Hi Bert, the Shakespearian allusion not withstanding, there are many cases that warrant wireless charging, some as Junko mentioned are handy when you are travelling or in places where more clients need charging outlets than are available. Or in cases where you are missing any charging cables!
But I agree with your point on efficiency and further wastage of energy. Efficiency is the key to limit such wastages. Couple of years ago I saw a presentation on Capacitive charging where 83% efficiency was demonstrated over a 6x10mm area at 0.5mm separation.
One of the things that convinced me that this might take off was cellular operators' interest and their involvement in wireless charging.
With the backing of the cellular operators (who obviously want to know where your phones are placed -- beyond the information your phone's GPS is giving out), this will happen over time. (if no operators are interested, infrastructure buildout is unlikely to happen.)
More importantly, once operators say that this is something they want, handset vendors jump; and chip companies need to supply solutions. And consumers will be gladly to accept. After all, who wants to carry a power cord with your phone?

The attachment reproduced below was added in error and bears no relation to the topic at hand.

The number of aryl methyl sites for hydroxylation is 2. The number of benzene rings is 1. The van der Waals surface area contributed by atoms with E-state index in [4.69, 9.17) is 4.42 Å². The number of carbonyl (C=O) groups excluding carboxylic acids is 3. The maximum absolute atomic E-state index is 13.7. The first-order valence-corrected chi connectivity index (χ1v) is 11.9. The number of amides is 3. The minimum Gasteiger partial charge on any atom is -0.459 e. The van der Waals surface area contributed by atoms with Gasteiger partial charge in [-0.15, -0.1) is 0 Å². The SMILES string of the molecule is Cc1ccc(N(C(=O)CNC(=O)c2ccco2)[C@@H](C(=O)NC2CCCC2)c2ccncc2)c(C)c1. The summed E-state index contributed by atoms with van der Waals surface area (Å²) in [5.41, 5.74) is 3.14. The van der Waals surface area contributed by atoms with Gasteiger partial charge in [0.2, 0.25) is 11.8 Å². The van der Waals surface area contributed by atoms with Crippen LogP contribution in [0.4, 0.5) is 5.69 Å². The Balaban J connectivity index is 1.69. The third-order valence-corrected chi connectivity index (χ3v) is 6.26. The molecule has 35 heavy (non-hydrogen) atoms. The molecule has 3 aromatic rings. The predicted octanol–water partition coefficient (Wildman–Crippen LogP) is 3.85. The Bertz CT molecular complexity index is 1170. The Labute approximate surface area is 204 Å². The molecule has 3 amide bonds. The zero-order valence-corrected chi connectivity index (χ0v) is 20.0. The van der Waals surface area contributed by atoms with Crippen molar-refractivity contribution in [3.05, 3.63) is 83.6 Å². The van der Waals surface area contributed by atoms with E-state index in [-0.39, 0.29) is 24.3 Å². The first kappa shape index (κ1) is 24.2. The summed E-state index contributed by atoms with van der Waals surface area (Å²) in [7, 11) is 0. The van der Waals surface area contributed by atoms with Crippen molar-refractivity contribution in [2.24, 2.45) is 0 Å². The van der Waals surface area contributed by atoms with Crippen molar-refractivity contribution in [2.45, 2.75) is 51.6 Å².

Of course, if you talk about the difference in cost between an outlet with an extension cord and a pad, the argument for using wireless charging at home loses. But when your smartphone battery barely lasts for a day, you do sometimes wish if you could "tap it off" -- just in a few minutes -- some place in public so that you can call someone.
It is much ado about nothing, IF you have a nice benign environment. Make it nasty like the stuff military hardware has to endure, and then an environmentally sealed charging method suddenly looks very attractive from a reliability stand point. Connectors are the number one failure mode of almost anything electronic. Period.
If you want to see resonant proximity charging on a much larger scale, surf on over to http://www.witricity.com and see power transfer into the low kW range for EV's. We are currently working with WiTricity on an adaptation of their system for an autonomous military system in a harsh environment.
As this technology matures, it will become much more prevalent. Consumers will pay for convenience. They always have and always will.
What are the engineering and design challenges in creating successful IoT devices? These devices are usually small, resource-constrained electronics designed to sense, collect, send, and/or interpret data. Some of the devices need to be smart enough to act upon data in real time, 24/7. Specifically the guests will discuss sensors, security, and lessons from IoT deployments.